Severe multiple traumas are one of the most common diseases and carry a significant financial burden with high disability and mortality. There are no effective drugs in the clinical management of severe multiple traumas, and there is an absence of evidence-based medicine concerning the treatment of severe multiple traumas.
The present study explored whether ulinastatin (UTI) can improve the outcome of severe multiple traumas. The present research included patients who were hospitalized in intensive care units after being diagnosed with severe multiple trauma. Patients received UTIs (400,000 IU) or placebos utilizing computer-based random sequencing (in a 1:1 ratio). The primary outcome measures were 30-day mortality, multiple organ dysfunction syndrome, inflammatory response, coagulation function, infection, liver function, renal function, and drug-related adverse effects.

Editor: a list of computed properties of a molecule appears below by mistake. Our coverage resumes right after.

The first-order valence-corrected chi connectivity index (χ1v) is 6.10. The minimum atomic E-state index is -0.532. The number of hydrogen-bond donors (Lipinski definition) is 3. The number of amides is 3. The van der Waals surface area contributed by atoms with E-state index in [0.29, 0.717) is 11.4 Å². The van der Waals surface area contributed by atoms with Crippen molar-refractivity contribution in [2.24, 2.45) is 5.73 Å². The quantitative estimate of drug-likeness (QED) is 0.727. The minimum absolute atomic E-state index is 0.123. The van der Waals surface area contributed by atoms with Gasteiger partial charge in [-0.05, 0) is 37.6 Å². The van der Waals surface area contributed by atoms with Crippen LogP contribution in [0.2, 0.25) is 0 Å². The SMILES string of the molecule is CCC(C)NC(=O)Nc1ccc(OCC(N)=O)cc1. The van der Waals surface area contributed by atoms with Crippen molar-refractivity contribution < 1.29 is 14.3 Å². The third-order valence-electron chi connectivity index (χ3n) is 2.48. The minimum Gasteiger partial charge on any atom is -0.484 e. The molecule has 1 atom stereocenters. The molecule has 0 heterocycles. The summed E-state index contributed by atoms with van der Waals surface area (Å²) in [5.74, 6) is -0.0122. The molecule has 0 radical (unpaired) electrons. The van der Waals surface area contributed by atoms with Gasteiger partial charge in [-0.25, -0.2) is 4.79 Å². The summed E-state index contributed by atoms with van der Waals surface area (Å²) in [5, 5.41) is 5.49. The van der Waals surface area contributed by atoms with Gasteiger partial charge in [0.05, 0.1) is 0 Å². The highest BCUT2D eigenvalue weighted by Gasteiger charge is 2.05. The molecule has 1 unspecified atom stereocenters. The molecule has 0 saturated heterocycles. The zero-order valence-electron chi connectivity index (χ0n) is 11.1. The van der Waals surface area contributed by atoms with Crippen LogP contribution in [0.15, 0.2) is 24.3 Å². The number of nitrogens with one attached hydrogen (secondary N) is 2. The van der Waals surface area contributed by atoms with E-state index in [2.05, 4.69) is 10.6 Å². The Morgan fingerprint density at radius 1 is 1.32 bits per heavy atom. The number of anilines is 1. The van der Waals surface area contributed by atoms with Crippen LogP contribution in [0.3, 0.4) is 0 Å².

A total of 239 individuals were classified into 2 groups, namely, the placebo group (n = 120) and the UTI group (n = 119). There were no statistically significant differences in baseline clinical data between the 2 groups. The 30-day mortality and multiple organ dysfunction syndrome in the UTI group were remarkably improved compared with those in the placebo group. UTI can protect against hyperinflammation and improve coagulation dysfunction, infection, liver function, and renal function. UTI patients had markedly decreased hospitalization expenditures compared with the placebo group.
The findings from the present research indicated that UTIs can improve the clinical outcomes of patients with severe multiple traumas and have fewer adverse reactions.

Copyright © 2023 the Author(s). Published by Wolters Kluwer Health, Inc.